Archive for Orbit UK
Next month sees Orbit’s publication of Heart of the Mirage by Glenda Larke. Born and raised in the Australian outback, Glenda has travelled the world and has spent the last 30 years living in Malaysia. Passionate and down-to-earth, she has dedicated her life to conservation and actively supports other writers.
Glenda’s writing has won acclaim from many of her peers. Kate Elliott writes: “I adore the rich landscapes, the complicated and believable characters who deal with life as real people not as caricatures, and the storylines that join thoughtful explorations of human nature with exciting, robust adventure. I will read anything she writes.” Russell Kirkpatrick describes her work as “powerful, down to earth and filled with the sharpness of the true storyteller”. Finally, Karen Miller says: “Words just don’t do her justice, really . . . If you haven’t read Glenda’s wonderful fantasy novels, you’re missing out on a treat.”
Just spotted something of interest to all right-minded people: Iain Emsley’s excellent blog, Yatterings, has an interview with laugh-out-loud funny Orbit author, Christopher Moore.
In January 2008, we’re publishing Debatable Space, a debut novel by Philip Palmer. Subtitled ‘a tale of revenge and revolution’, it’s a space opera of extraordinary imagination, a brilliantly plotted revenge novel, and a vividly realised future history.
It is being published by Orbit on both sides of the Atlantic, and is beginning to attract praise from readers — award winning SF writer Jon Courtenay Grimwood describes it as: “well written, fast moving and defiantly weird in places — definitely a new voice worth listening to.”
Philip Palmer’s official website has launched this week. You can learn more about Philip’s life as a soldier of fortune, lover, murder detective, military interrogator, forensic pathologist and captain of a pirate spaceship, follow his blog, and read an extract from Debatable Space.
Hot on the heels of the publication of Dark Space, Marianne de Pierres has decided on a title for the second book in the Sentients of Orion series: Chaos Space. With chaos theory at the heart of her new space opera, it’s an elegant and appropriate title, and we can’t believe it never occurred to us before.
But let’s not forget about book one! Dark Space continues to draw rave reviews from all corners of the SF world. Like these, for instance, at SFF World and Specusphere, not to mention this interview, also at SFF World.
Sean Williams’ fantastic new space opera, Saturn Returns, is garnering lots of well-deserved attention, from being Waterstone’s SF Bookseller’s Choice this month to this 4-star, out-of-this-world review in The Bookbag: “It’s part detective story and part examination of the nature of identity and people’s relations to each other — between individuals, and between an individual and larger parts of society . . . it’s well written and brought off neatly enough to keep the reader’s interest, and there’s enough mystery to keep you hooked — and there’s really only one central question: Who is Imre Bergamasc and what’s his story?”
Great news from the fourth estate. Trudi Canavan’s Voice of the Gods, the rather magnificent conclusion to the Age of the Five trilogy, will debut at No. 4 in the Sunday Times hardback bestseller chart this weekend. This is the third consecutive Top Ten bestseller for Trudi, and the first time one of her books has broken into the Top Five.
If there was any doubt that Trudi is now officially a Big Hitter in commercial fantasy publishing (and, quite frankly, there isn’t — not in the Orbit offices, anyway!) then I think this dispels it. Many congratulations to Trudi on this well deserved success.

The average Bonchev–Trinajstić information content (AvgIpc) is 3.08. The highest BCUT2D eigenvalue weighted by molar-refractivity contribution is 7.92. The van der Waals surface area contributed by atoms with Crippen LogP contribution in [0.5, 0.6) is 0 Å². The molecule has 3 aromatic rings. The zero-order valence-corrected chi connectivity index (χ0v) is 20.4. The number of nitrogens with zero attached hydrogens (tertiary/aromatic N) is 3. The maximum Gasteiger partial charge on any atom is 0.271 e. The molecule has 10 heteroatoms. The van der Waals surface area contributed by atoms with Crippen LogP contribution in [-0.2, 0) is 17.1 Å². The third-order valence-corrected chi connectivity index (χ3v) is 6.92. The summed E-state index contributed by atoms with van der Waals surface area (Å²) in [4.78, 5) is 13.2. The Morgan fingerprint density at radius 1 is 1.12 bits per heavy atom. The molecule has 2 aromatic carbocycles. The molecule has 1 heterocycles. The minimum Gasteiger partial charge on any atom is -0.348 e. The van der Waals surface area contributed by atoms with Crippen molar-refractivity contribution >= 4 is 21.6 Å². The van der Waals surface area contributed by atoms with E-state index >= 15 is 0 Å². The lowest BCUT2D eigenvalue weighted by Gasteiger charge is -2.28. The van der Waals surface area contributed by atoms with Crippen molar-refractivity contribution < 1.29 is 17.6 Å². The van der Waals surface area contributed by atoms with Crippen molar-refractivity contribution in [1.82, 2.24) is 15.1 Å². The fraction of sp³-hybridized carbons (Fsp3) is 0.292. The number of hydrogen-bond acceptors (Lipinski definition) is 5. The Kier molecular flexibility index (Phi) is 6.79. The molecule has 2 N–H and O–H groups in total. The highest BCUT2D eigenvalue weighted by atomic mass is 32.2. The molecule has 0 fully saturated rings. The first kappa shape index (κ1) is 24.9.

And to those of you who have finished the trilogy and are sitting around, empty-handed, with a what next? look on your face . . . well, we’re afraid you’ll have to wait a while longer for The Magician’s Apprentice, the prequel to the bestselling Black Magician Trilogy. Trudi’s hard at work on it, but it’s unlikely to appear much before late ’08 / early ’09. You can find out more about Trudi’s plans for the future in our recent interview.
Meanwhile, you could do a lot worse than look to the links on the right of the screen and try out one or two of Orbit’s other fine authors . . .
Orbit author Karen Miller, whose novel The Innocent Mage was published by Orbit UK in April and will be published by Orbit US in September, has started a programme of interviews with female speculative fiction writers on her Livejournal — the first in the ‘Fantastic Women’ series is an interview with Glenda Larke, whose book Heart of the Mirage is published by Orbit UK next month.
Blogger Graeme Flory has just reviewed Fiona McIntosh’s Odalisque, which Orbit UK publishes this month. He says of it: “I found myself racing through the book to find out how it ended and now I want to read more. McIntosh has created a cast of characters that get under your skin and stay there; relationships are vividly drawn and made this reader want to work through to their conclusions.” You can read the rest of his review here, and there’s also a competition to win one of ten signed copies.
Finally, Orbit readers in South Africa may be interested in the Fantasy Feast, a special promotion being run through August and September at the Reader’s Paradise bookshop in Cape Town.
At her newly redesigned site, Lilith Saintcrow writes about the inspirations for the Dante Valentine series.
Originally she came from several piecemeal sources. I was watching a lot of the first Kill Bill movie and a wonderful Roman Polanski movie based on an Arturo Perez-Reverte novel, The Ninth Gate, not to mention watching a lot of Seven Samurai. (I’m a big Kurosawa fan.) Danny has a katana because, well, what else does a samurai have? Edged metal and honor. She’s my answer to Toshiro Mifune, I guess.